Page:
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Note: Jeanne Smits writes from France, where she attended the 7th Paris March for Life.

PARIS, France, January 24, 2011 (LifeSiteNews.com) – About 40,000 people joined the Paris March for Life on Sunday afternoon: an unprecedented success.

For its 7th edition the pro-life rally was for the first time honored with a papal endorsement. Cardinal Tarcisio Bertone’s letter bearing Pope Benedict’s personal blessing and encouragements reached the organizers on the Friday preceding the March, a development that led to mainstream media coverage announcing the venue.

No less than four bishops joined the March’s 2011 edition: Mgr Dominique Lebrun, of Saint-Etienne, was back after having been the first-ever French bishop to join last year. Mgr. Guy Bagnard, of Bellay-Ars, participated in the pre-March press conference before walking along with the crowd through the wide boulevards from the Place de la République to the heart of the city, the Place de l’Opéra, which proved almost too small to host all the participants.

Mgr. Marc Aillet, 53, who was nominated to the see of Bayonne by Pope Benedict in 2008, came with Catholics from his diocese. He is one the most outspoken French bishops on pro-life and family matters. From Austria, Mgr. Andreas Laun, auxiliary bishop of Salzburg, brought well-needed friendship and support.

Now four bishops might seem very few, but the growing presence of the Catholic hierarchy is already making a big difference. The collective body representing fifteen French pro-life groups and associations takes pains to keep the March non-confessional and non-partisan, all pro-lifers being equally welcome. But clearly the large majority of participants are Christian, and in a country with such a strong Catholic tradition, Catholics are by far the key group. Patiently building up goodwill with the French bishops is at last paying off and as a result growing numbers of faithful are now prepared to join in.

Something similar occurred with the vigil for all nascent human life called for by the Pope in November. Groups of young lay people mobilized on the Internet in October when only a few vigils had been officially announced, after news of the Pope’s request was published on pro-life blogs. But on the day itself not a single diocese was without a vigil, and an estimated 400 churches, chapels and communities took part all over the country. Many see the success of this year’s March for Life as a result of that dynamic.

The thousands of people who took to the streets on Sunday are especially significant this year as France is preparing to revise its “bioethics” law this spring, with legal experimentation on the human embryo as a central issue.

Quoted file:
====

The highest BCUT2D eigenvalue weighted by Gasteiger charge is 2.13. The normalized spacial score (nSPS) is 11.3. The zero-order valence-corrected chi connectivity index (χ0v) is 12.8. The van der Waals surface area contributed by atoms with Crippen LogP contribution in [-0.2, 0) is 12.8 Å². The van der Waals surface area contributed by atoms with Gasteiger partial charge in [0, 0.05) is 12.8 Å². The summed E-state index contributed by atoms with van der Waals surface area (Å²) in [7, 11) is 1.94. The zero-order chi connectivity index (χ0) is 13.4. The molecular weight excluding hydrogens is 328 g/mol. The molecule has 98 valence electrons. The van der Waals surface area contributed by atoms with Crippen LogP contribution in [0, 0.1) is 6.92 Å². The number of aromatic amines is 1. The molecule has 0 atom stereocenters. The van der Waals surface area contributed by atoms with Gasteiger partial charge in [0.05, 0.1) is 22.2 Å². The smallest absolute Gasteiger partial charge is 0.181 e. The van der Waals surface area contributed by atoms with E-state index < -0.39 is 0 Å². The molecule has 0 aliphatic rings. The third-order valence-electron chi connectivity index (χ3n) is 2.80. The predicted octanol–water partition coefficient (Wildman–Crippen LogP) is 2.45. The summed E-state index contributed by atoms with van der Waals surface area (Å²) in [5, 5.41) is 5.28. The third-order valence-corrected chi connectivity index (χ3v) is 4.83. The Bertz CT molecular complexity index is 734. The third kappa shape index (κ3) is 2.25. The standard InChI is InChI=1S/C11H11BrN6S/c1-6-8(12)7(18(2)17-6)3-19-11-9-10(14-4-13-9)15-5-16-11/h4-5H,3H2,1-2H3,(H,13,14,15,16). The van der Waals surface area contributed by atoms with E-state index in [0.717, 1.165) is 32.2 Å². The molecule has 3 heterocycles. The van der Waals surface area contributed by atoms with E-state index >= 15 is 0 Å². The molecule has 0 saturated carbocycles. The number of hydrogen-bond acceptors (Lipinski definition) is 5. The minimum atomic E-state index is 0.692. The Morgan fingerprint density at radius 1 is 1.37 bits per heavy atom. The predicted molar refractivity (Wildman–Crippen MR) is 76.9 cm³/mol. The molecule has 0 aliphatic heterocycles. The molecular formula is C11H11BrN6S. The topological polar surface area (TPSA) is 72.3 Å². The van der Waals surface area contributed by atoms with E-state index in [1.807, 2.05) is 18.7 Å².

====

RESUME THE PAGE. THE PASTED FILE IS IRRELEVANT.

Mgr. Bagnard told me that was the main reason for his presence: “I think that when a vote is going to take place to revise our bioethics laws, we must give a sign to show and render manifest what we want; very simply, to defend life.”

This year I counted large numbers of diocesan priests, including many young priests from the Paris region who came alone or with groups of parishioners. This is a real novelty, which augurs a shift to greater outspokenness on life issues on the part of the Church. It’s probably the greatest sign of hope in one of the most secularized countries in Europe, where over 200,000 abortions per year go practically unnoticed by most, and where so-called “voluntary interruption of pregnancy” is presented as a right in law, in compulsory sex education programs in state-funded schools and in all the mainstream media.

Attending the march were people of all ages and from very many walks of life; but as is the case with such events in other countries, young people made up the largest group by far, followed by young families – often large families.

The spirit of the march was festive and jubilant: “We want laws for life, today, not tomorrow!” many chanted, or “No mother should be hounded into killing her own child!”

As the March closed on the Place de l’Opéra, French history professor Philippe Isnard, from Manosque (South of France), spoke to the crowd about his suspension from his job in a secondary school for having organized a debate about abortion, during which he showed graphic images of abortions. He read excerpts from a letter from the French education minister, Luc Chatel, to one of his supporters: the letter clearly stated that teachers in state-funded schools are forbidden to present material questioning abortion laws.

Several foreign delegations joined the Paris march, including representatives from Romania, the Czech Republic, Italy, Germany, Spain, the Netherlands and Belgium. Pro-lifers from these two last countries told me they now have a new issue to contend with: plans to build “euthanasia clinics” dedicated exclusively to helping patients out of this world after a short (and cost-effective?) stay of about three days.

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